So many tasks, so little time. No matter if you’re new to PPC or a seasoned veteran, you can always improve on time and task management. Below are six small tips I’ve been told, read, or developed for myself that have been useful in my day-to-day work. Likely, they’ll be some help to you as well.
One Place to Put Tasks
My first tip is the easiest: Have all of your to-do tasks in one place. Be able to see everything that’s on your personal list in a single glance. Whether you do this through a task management system like Basecamp, Evernote, or Trello, or you take my route and paint a 50 square foot dry erase board on your wall, make sure you have a grasp of everything that’s on your plate. I’ve found having this view is very valuable when it comes to determining what you’re going to tackle on any given day.
Big & Little Tasks
Every job, including that of a PPC manager, has tasks that can be classified as small, medium, and large. Small might be responding to an email or running account projections. Medium tasks can be pulling together notes for a client call or starting a new ad copy test. Large tasks might include pulling an assisted conversions report in Google Analytics or building out a new group of campaigns around a new product line. Put a little of each of these categories into every one of your work days. Give yourself at least a couple quick wins every day so you feel a sense of accomplishment, but also a couple bigger tasks so you’re making good strides in your accounts. Building an account can be really rewarding, but can also take long stretches without really finishing anything. With this system, you’ll be able to work on large and medium tasks, while also being able to cross multiple little things off of your list. The best feeling is crossing something off your list.
This is a little metaphor I use for myself: coffee = morning, Coke = afternoon. Well, Diet Coke is really more appropriate for me. Basically, know which part of the day you’re most effective. Personally, I’m a coffee person. I do much better work, and am more eager to work, on tasks that require high amounts of thinking in the morning. I try and schedule investigatory work, research, and creative work in the morning. By the afternoon, my Diet Coke time, I become a little more of a drone. I prefer to schedule tasks that don’t require as much brain power as will power in the afternoon. Thats when I tackle bid changes, budget shifts, reporting, etc. Know when you’re at your best during the workday. Make sure you’re not just scheduling the right task, but the right task at the right time.
Don’t Break Up Client Work
Working at an agency requires you to shift your thinking for different clients. Each account has a different product/service as well as unique KPI goals. Going back and forth with work from Client A to Client B and then back to Client A throughout the day forces you to change your mindset each time you shift from client to client. Staying in one account for multiple tasks before moving on to the next client will allow you to focus and keep the right KPIs in mind.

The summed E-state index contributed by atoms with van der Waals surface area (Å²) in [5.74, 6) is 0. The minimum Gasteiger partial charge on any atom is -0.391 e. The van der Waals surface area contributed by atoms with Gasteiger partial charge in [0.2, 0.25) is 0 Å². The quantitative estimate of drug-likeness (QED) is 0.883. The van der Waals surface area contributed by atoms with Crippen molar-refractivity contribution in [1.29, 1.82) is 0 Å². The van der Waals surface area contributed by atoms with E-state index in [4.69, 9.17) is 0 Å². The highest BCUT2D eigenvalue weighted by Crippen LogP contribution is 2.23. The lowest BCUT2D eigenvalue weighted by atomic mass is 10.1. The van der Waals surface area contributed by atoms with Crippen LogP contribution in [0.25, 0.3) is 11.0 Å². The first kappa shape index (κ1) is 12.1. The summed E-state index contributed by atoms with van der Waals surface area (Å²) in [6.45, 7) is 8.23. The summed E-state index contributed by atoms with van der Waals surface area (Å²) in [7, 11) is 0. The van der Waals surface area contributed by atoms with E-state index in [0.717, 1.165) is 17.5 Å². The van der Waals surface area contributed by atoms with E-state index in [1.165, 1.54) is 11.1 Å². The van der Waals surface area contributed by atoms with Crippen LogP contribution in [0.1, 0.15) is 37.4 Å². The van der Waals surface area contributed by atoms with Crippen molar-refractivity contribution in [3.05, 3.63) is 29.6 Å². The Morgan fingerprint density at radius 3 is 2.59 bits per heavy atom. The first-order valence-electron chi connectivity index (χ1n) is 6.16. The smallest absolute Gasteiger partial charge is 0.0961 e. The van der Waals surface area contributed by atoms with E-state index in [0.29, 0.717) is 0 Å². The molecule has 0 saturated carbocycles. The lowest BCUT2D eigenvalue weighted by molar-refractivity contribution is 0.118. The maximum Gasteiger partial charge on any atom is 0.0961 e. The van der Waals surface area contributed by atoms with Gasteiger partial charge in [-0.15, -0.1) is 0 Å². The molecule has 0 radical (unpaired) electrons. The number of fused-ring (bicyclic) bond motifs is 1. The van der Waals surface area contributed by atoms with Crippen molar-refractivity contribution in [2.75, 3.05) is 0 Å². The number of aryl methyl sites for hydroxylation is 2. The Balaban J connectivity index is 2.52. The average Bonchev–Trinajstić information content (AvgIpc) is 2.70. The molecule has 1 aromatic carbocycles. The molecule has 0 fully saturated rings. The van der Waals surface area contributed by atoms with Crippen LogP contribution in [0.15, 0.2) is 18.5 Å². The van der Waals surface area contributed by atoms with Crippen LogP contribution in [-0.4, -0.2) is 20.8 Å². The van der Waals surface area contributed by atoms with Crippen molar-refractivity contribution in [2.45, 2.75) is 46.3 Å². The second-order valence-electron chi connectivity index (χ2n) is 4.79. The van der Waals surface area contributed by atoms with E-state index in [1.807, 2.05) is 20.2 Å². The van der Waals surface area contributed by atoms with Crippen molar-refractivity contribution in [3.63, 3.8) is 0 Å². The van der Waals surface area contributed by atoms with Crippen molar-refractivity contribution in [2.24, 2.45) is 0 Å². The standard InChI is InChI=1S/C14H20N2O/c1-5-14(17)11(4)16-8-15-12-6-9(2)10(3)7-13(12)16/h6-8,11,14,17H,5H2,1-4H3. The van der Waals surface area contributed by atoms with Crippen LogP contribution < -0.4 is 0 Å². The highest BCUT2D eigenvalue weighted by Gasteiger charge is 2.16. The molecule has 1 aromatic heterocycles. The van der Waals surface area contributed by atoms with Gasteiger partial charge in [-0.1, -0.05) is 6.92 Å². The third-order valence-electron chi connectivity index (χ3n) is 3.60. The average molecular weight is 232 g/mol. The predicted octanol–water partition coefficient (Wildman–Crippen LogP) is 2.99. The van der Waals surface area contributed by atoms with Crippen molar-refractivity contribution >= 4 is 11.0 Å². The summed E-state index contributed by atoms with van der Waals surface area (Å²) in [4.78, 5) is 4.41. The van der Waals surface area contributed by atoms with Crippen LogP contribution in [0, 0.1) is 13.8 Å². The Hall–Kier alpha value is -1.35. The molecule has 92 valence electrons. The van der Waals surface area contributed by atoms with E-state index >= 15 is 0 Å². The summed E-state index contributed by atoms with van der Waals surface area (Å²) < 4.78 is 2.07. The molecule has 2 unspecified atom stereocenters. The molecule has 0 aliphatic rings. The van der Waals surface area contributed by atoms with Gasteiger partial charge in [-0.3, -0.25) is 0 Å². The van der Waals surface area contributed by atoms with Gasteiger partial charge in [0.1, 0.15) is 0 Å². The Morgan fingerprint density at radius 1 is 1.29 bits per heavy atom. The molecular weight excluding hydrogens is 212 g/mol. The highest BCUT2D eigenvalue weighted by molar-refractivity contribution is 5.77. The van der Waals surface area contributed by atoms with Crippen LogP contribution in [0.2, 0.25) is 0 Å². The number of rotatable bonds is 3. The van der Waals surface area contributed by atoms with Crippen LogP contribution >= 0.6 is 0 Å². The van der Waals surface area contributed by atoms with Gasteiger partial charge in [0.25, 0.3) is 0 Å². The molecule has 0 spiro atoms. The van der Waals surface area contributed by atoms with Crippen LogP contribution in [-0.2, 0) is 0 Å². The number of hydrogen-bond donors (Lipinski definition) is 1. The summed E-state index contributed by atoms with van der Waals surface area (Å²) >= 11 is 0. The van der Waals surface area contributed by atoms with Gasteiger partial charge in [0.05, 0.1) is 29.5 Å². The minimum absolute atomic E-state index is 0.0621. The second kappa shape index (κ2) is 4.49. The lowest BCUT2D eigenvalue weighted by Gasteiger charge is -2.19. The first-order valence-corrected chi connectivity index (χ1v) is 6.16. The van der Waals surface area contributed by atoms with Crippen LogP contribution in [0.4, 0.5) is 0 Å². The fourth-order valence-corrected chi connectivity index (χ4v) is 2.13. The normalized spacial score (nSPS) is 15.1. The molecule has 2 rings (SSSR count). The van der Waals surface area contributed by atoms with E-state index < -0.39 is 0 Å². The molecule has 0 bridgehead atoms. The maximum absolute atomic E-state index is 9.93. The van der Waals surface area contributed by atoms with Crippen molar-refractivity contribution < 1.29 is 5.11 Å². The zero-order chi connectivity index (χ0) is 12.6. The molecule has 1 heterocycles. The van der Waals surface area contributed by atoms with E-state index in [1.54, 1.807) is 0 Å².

Some Tasks Need Limits
Some tasks in PPC seem like you could work on them forever. My best example for this is the automatic placement report. Although there are some quick filters you can apply here to cut the work down, there’s still a seemingly endless amount of data available around the list of sites your display ads have shown up on. For tasks like this, I recommend setting limitations for your work. The first is a spend limit. Sort your auto placement report by descending spend, ensuring you see the highest spend URLs first, then choose a lower spend limit, let’s say $10. This means that you look through each URL on the report until an individual URL has less than $10 spend. At that point, the spend for the rest of the sites isn’t worth your time to check them out. (Diminishing returns…or something economical like that.)
The second limit is a time limit. Although you’ve set your $10 minimum, that doesn’t mean you’ll get there in less than 2 hours. Be sure you set a safety net for yourself so you don’t use your entire day on one task that might not have a huge effect on the account as a whole. Either look at the clock or set an alarm for some amount of time, 30 minutes would work for our example. Once that time is over, so is that report’s luck in getting any more of your attention. Finish up and move on to your next task. If you feel you haven’t gone through the report thoroughly enough, that’s fine. Schedule more time for it tomorrow.
Fire Fighting Time
We all know things go wrong in accounts, but we rarely plan ahead for those times, and we should. Contrary to regular tasks and scheduling, fires can come up at any time and usually need to be resolved right away. (You know, like, fires.) So rather than making 11am your “fire putting out time”, I suggest you simply don’t schedule 30 minutes of your day. (Possibly and hour depending on how many fires you typically have to put out.) E.g. if you work 8 hours a day, then only assign yourself 7 1/2 hours worth of tasks. Build in time for those fires. If a fire comes up, you’ve got the time to go put it out. If it doesn’t, bonus time! Now you can get to work on another couple small or medium tasks you need to get finished anyway. Maybe that auto placement report you didn’t give enough time to. Yay!
Do you have any tasks or time management tips you’ve developed? Let us know how you make your day as effective as possible.